• Flim-flam [Passive] - When you speak with conviction and absolutely no backing of fact and logic, carry one roll forward, and those who listen are compelled to believe your words. When they realize you are lying, expect consequences.
  • Gamble [Active] - Once per scene, instead of rolling an ability check, you may choose to GAMBLE. Roll 1d6, on a 4+ you succeed critically. Otherwise you fail horrifically, in some way that is detrimental to everyone. Add one to this roll if what you’re doing relies on luck or chance in some way.
  • The Ultimate Bet [One Shot] - When another player fails a roll, you may turn that failure into a critical success, and they carry one forward for the rest of the scene.

The Prospector

Grit: 3
Brain: 2 Soul: 1

The mountains are full of gold, and fools who seek the gold. It takes a man with determination and grit to wander into those mountains, far from the hand of God to find the gold hidden deep in the earth, guarded by mudslides, bandits and the cold bite of winter. Why, in a place like that, a man might even lose his soul.

Backgrounds

  • The Honest Prospector- With a family to feed, sometimes one has to do things that strain one’s morals, that push one’s boundaries. In these hills, there is no law but the law men make. A man only answers to himself and God, and God has found him wanting. He must now chase something more precious than gold… his very soul.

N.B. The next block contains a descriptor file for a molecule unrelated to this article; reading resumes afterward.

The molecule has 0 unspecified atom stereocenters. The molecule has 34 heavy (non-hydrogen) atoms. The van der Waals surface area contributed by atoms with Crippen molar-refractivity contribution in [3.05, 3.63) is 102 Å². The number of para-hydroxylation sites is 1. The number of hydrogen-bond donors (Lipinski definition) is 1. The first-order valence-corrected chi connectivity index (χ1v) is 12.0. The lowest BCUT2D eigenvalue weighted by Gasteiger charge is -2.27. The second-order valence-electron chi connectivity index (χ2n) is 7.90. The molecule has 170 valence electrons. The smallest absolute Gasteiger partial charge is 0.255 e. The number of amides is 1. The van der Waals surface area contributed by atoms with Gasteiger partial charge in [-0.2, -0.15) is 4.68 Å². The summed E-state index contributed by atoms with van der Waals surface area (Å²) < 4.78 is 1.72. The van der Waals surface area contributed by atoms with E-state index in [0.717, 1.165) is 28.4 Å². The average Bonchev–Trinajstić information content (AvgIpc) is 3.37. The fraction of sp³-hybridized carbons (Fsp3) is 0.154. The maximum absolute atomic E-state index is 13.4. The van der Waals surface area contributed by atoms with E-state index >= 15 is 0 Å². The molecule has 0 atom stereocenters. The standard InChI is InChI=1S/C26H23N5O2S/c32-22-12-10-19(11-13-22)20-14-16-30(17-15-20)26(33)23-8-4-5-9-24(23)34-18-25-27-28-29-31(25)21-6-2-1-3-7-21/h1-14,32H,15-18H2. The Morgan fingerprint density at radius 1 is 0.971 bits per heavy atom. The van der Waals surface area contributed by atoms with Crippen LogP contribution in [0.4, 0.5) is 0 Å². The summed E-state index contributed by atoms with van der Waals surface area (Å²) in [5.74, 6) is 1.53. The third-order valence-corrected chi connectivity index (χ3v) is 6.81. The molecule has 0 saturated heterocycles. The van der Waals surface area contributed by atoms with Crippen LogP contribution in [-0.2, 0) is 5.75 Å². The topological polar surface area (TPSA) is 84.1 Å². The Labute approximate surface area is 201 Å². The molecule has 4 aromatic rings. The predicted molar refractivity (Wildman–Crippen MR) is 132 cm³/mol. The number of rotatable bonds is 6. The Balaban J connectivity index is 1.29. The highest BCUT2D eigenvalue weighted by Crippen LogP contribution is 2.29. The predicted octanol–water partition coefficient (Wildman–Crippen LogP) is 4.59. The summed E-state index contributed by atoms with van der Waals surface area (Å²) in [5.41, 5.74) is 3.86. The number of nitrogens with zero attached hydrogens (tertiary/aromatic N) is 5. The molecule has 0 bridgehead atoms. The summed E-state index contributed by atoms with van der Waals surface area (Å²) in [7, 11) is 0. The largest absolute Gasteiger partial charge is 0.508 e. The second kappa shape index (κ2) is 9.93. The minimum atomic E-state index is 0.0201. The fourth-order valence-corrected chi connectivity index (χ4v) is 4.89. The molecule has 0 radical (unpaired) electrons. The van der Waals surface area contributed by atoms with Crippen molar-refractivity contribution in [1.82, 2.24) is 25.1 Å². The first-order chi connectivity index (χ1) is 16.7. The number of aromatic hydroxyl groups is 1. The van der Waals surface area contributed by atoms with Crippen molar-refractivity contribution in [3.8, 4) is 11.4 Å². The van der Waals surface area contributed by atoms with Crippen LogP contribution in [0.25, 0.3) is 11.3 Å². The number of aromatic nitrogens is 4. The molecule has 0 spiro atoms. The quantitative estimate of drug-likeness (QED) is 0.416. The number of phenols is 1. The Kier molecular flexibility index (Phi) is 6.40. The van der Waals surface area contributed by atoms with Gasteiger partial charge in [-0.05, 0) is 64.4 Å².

• TNT - Just a good ol bundle of American made dynamite: the furious fire of technology wrapped up in a convenient package. In any scene you may choose to BLOW IT UP. Whatever happens, destruction and mayhem are sure to follow. The GM will narrate, but it will probably be loud, fiery and lethal.
  • Goldmad - The gold in these hills has driven many a man mad with the promise of wealth, glittering beneath the earth. Driven by this furious greed, the Goldmad Prospector divested himself of any humanity, doing what needed to be done to secure the bounty of the mountain. But for that kind of wealth, a price must always be paid. Recovering from his madness, he found that the price he’d paid had been too high.
    • Gold Nugget - When you choose to trade the gold nugget, whoever you offer it to will think it is the most valuable and precious thing in the world, and will be willing to part with anything to get it. Once it is traded, this nugget loses its luster, and the victim of your trade may wish to renegotiate the bargain.

Powers

  • Rugged Like The Mountains [Passive] - When you roll to stand against something much stronger than yourself, you carry one forward. You cannot be moved if you do not desire it. Guileful enemies will know this, and try to shake your desire.
    • …qui posuit animam meam ad vitam, et non dedit commoveri pedes meos…
  • There’s gold in them there hills [Active] - Once per scene roll with Brain, carrying one forward if you obtained something of value in the last scene. On success, you may ask two, on failure one, on critical success, you may carry one forward to obtain something valuable and ask two.